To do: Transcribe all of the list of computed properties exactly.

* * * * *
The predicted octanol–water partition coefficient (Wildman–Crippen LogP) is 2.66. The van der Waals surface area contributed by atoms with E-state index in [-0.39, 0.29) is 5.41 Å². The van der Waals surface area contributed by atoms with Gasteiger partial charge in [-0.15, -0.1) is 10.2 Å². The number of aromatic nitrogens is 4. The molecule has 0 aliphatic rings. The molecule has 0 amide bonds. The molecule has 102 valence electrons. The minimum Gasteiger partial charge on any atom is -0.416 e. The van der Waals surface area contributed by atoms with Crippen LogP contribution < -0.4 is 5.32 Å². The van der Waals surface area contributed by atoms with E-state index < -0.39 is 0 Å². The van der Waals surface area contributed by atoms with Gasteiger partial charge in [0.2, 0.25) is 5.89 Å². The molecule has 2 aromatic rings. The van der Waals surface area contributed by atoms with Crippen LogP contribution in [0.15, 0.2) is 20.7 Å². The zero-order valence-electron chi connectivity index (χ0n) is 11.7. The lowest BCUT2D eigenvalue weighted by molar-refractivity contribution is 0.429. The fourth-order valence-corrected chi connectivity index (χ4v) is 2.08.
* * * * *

The predicted octanol–water partition coefficient (Wildman–Crippen LogP) is 2.66. The van der Waals surface area contributed by atoms with E-state index in [-0.39, 0.29) is 5.41 Å². The van der Waals surface area contributed by atoms with Gasteiger partial charge in [-0.15, -0.1) is 10.2 Å². The number of aromatic nitrogens is 4. The molecule has 0 aliphatic rings. The molecule has 0 amide bonds. The molecule has 102 valence electrons. The minimum Gasteiger partial charge on any atom is -0.416 e. The van der Waals surface area contributed by atoms with Crippen LogP contribution < -0.4 is 5.32 Å². The van der Waals surface area contributed by atoms with E-state index < -0.39 is 0 Å². The van der Waals surface area contributed by atoms with Gasteiger partial charge in [0.2, 0.25) is 5.89 Å². The molecule has 2 aromatic rings. The van der Waals surface area contributed by atoms with Crippen LogP contribution in [0.15, 0.2) is 20.7 Å². The zero-order valence-electron chi connectivity index (χ0n) is 11.7. The lowest BCUT2D eigenvalue weighted by molar-refractivity contribution is 0.429. The fourth-order valence-corrected chi connectivity index (χ4v) is 2.08.